Kabaka of Buganda

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Kabaka is the title of the king of the Kingdom of Buganda. According to the traditions of the Baganda they are ruled by two kings, one spiritual and the other material.

The spiritual, or supernatural, king is represented by the Royal Drums. These are regalia called Mujaguzo and, as they always exist, the Buganda at any time will always have a king. Mujaguzo, like any other king, has his own palace, officials, servants, and palace guards. The material, human prince has to perform special cultural rites on the Royal Drums before he can be declared king of the Kingdom of Buganda. Upon the birth of a royal prince or princess, the Royal Drums are sounded by drummers specially selected from a specified clan as a means of informing the subjects of the kingdom of the birth of new member of the royal family. The same Royal Drums are sounded upon the death of a reigning king to officially announce the death of the material king. According to Buganda culture, a king does not die but gets lost in the forest. Inside the royal tomb, for example the Kasubi Tombs and the Wamala Tombs, one is shown the entrance of the forest. It is taboo to look beyond the entrance.

Election of kings[edit]

Buganda has no concept equivalent to the Crown Prince. All the princes are equally treated prior to the coronation of a new king following the death of a reigning monarch. However, during the period of a reigning king, a special council has the mandate to study the behavior and characteristics of the young princes. The reigning king, informed by the recommendation of the special council, selects one prince to be his successor. In a secret ceremony, the selected prince is given a special piece of bark cloth by the head of the special verification council. The name of the "king-to-be" is kept secret by the special council until the death of the reigning king. When all the princes and princesses are called to view the body of the late king lying in state, the selected prince lays the special piece of bark cloth over the body of the late king, revealing himself as the successor to the throne.

By tradition, Baganda children take on the clan of their biological fathers. However, princes take on the clan of their biological mothers on becoming a king (Kabaka) This is to ensure that each of the 56 clans of Baganda gets a chance of producing a future king of Buganda, since a reigning king can marry from any of the 56 clans except that of his biological mother.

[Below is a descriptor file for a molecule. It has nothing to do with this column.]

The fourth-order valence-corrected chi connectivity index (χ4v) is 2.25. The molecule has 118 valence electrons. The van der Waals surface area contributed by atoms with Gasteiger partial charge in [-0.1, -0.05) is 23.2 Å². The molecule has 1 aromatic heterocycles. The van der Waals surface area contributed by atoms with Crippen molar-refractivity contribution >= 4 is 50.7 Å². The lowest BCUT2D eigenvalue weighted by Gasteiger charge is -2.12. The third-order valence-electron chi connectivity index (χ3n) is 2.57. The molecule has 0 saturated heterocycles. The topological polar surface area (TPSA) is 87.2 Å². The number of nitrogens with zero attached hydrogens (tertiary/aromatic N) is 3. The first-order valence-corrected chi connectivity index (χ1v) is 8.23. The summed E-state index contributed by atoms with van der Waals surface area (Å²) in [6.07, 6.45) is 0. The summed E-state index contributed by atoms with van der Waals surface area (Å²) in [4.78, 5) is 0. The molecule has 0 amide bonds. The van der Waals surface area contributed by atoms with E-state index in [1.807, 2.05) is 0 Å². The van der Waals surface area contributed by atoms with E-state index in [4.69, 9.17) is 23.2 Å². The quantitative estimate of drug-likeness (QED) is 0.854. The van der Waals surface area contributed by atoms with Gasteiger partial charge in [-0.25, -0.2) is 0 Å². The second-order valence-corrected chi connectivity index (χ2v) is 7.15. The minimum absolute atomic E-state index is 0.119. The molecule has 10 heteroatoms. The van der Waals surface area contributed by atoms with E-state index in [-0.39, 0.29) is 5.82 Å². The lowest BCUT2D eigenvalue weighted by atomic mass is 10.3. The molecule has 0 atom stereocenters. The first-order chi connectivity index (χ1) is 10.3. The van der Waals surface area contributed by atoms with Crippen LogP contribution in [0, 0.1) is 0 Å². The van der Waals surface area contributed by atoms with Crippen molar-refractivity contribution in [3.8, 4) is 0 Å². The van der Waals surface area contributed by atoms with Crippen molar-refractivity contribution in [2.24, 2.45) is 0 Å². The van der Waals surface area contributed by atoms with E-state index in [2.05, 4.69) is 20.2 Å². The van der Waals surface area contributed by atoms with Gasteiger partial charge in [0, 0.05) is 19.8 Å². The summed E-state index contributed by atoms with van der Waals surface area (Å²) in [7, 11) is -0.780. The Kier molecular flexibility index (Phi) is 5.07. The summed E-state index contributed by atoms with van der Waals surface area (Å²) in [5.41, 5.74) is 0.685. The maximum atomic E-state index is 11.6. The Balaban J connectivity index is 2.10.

The first born prince, by tradition called Kiweewa, is not allowed to become king. This was carefully planned to protect him against any attempted assassinations in a bid to fight for the crown. Instead he is given special roles to play in the matters of the royal family and kingdom. Thus, the name of the possible successor to the throne remains secret.

Kings of Buganda[edit]

The following are the known Kings of Buganda, starting from around 1300 AD.[1]

  1. Kato Kintu, early fourteenth century
  2. Chwa I, mid fourteenth century
  3. Kimera, c.1374-c.1404
  4. Ttembo, c.1404-c.1434
  5. Kiggala, c.1434-c.1464 and c.1484-c.1494
  6. Kiyimba, c.1464-c.1484
  7. Kayima, c.1494-c.1524
  8. Nakibinge, c.1524-c.1554 (Followed by a period of Interregnum, c.1554-c.1555)
  9. Mulondo, c.1555-1564
  10. Jemba, c.1564-c.1584
  11. Suuna I, c.1584-c.1614
  12. Sekamaanya, c.1614-c.1634
  13. Kimbugwe, c.1634-c.1644
  14. Kateregga, c.1644-c.1674
  15. Mutebi I, c.1674-c.1680
  16. Juuko, c.1680-c.1690
  17. Kayemba, c.1690-c.1704
  18. Tebandeke, c.1704-c.1724
  19. Ndawula, c.1724-c.1734
  20. Kagulu, c.1734-c.1736
  21. Kikulwe, c.1736-c.1738
  22. Mawanda. c.1738-c.1740
  23. Mwanga I, c.1740-c.1741
  24. Namuggala, c.1741-c.1750
  25. Kyabaggu, c.1750-c.1780
  26. Jjunju, c.1780-c.1797
  27. Semakookiro, c.1797-c.1814
  28. Kamaanya, 1814 - 1832
  29. Suuna II, 1832 - 1856
  30. Muteesa I, 1856 - 1884
  31. Mwanga II, 1884 - 1888 and 1889 - 1897
  32. Kiweewa, 1888 - 1888
  33. Kalema, 1888 - 1889
  34. Daudi Chwa II, 1897 - 1939
  35. Muteesa II, 1939 - 1969 (Followed by a period of Interregnum 1969 - 1993)
  36. Ronald Muwenda Mutebi II, 1993 - present.

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